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Tort; invitee injured in store. Fulton Superior Court. Before Judge Wood. May 2, 1960.
FELTON, Chief Judge.
1. In an action based on negligence, it is for the jury to determine whether the platform extending out into an aisle and upon which the plaintiff tripped should have been seen by the plaintiff in the exercise of ordinary care. The court did not err in overruling the defendant's general demurrers to the petition.
2. While negligence must be alleged specifically, the petition is not subject to special demurrer because it lacks minute particularity in averments of negligence, especially as to facts within the knowledge of the defendant.
Mrs. Odessa M. Stanley brought suit against Colonial Stores, Inc., for injuries sustained in one of its retail grocery stores alleging: that she went upon the defendant's property as an invitee for the purpose of purchasing food; that, as was the custom, she proceeded through the aisle selecting food; that she was in the area of the vegetable department; that she came up to a table about waist high, stopping for a moment and then saw sugar she wished to purchase; that, as stated in paragraph 7, "Petitioner started around the table to get to the sugar and in so doing, caught her left foot on a low platform, about four inches high which was on the floor at the end of the table and extending out into the aisle. That said platform could not be seen from the spot where petitioner had stopped by the table and petitioner had no notice that same was sticking out into the aisle"; that she tripped and fell sustaining stated injuries; that, as stated in paragraph 8, "said low platform was of the type used to stack sacks of potatoes on but that at the time petitioner tripped on same, it had nothing on it to call attention to its presence and that if' could not have been seen unless petitioner had had her eyes glued to the floor"; that, as stated in paragraphs 11, 12 and 18, the injuries were the result of the defendant's negligence through its agents, servants and employees who knew, or in the exercise of ordinary care should have known, of the unsafe and dangerous hazard, and that the plaintiff at all times was in the exercise of ordinary care and diligence for her safety; that as a result of her injuries the plaintiff was damaged in stated amounts. To the petition the defendant filed a general and eight special demurrers which were all overruled by the court. To this ruling the defendant excepts.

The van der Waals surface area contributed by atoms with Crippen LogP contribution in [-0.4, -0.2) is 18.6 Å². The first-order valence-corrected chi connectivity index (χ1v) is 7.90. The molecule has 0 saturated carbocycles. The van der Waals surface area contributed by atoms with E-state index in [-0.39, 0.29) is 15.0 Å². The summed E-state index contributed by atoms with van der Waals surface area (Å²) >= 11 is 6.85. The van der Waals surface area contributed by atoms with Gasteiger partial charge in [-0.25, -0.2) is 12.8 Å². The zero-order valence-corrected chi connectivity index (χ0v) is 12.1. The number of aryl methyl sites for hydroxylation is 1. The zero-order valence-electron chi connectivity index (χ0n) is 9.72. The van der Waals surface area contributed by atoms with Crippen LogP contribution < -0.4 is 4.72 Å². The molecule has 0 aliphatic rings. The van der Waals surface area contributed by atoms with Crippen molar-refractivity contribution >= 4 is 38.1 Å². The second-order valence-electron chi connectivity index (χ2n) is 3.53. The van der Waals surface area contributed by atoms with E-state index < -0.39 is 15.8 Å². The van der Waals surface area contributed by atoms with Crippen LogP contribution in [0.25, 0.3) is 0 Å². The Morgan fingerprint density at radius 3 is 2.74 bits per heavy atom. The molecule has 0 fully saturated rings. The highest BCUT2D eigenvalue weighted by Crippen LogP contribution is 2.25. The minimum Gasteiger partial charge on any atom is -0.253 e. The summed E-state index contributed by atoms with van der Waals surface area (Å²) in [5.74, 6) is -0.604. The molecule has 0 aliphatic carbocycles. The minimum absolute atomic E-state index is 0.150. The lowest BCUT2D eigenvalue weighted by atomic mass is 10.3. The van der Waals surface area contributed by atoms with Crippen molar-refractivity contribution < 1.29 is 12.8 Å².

1. The allegations contained in the petition set forth a cause of action against a general demurrer. "Under the facts here alleged, the jury could find that the carton in question was negligently placed so as to protrude into the aisle in such a manner as to threaten danger to customers whose attention was diverted from the floor by adjacent displays of merchandise. The court did not err in overruling the defendant's general demurrer to the amended petition." Big Apple Super Market v. Briggs, 102 Ga. App. 11, 15 (115 S. E. 2d 385).
The cases relied on by the defendant have been thoroughly reviewed. In Tinley v. F. W. Woolworth Co., 70 Ga. App. 390, 393 (28 S. E. 2d 322) it was stated that "there is no express allegation in the petition that the scales, or any part thereof, were concealed from the plaintiff's view." The instant petition is distinguishable in that it alleges that "said platform could not be seen from the spot where petitioner had stopped by the table." In Delay v. Rich's, Inc., 86 Ga. App. 30 (70 S. E. 2d 546) the court pointed out that the petition did not allege that the footstool tripped over was not in use, and therefore it must be construed that the footstool was in use. The court concluded therefrom that the plaintiff's allegations admitted that it was the custom to have footstools in the aisle. The logic of the Delay case does not apply here for it was alleged that an empty platform about four inches high extended into the aisle and that petitioner had no notice that it was sticking out into the aisle, etc. The question whether the plaintiff might have discovered the article in the aisle by the exercise of ordinary care must be determined in the light of the attendant circumstances. Kitchens v. Davis, 96 Ga. App. 30 (99 S. E. 2d 266).
It is clear that the placing of the platform loaded with potatoes in an aisle would not be the proximate cause of a customer's injury. However, leaving the low platform in an aisle when it became empty presents a jury question under the allegations of the petition. See Big Apple Super Market v. Briggs, 102 Ga. App. 11, supra.
2. The eight special demurrers directed to paragraphs 7, 8, 11, 12 and 18 are without merit for the pleadings are not so vague or indefinite as to be deficient in particularity. "In an action which is based upon the negligence of the defendant it is not sufficient to allege the negligence in general terms, when the defendant objects to such allegations by a special demurrer calling for the particulars of the negligence complained of . . . While under this rule negligence must be alleged in such a specific way as to put the defendant on notice of what it is to answer, still the rule is not to be carried to the extent of requiring minute particularity in the averments of negligence." Russell v. Central of Ga. Ry. Co., 119 Ga. 705, 707 (2) (46 S. E. 858). This is especially true when the facts called for by the special demurrers are as well known to the defendant as to the plaintiff; such as, in what aisle the platform was located at the time and place in question.
The court did not err in overruling the general and special demurrers.
Samuel Green, Jr., contra.
Smith, Kilpatrick, Cody, Rogers & McClatchey, Wilbur Branch King, for plaintiff in error.
Saturday May 23 00:01 EDT

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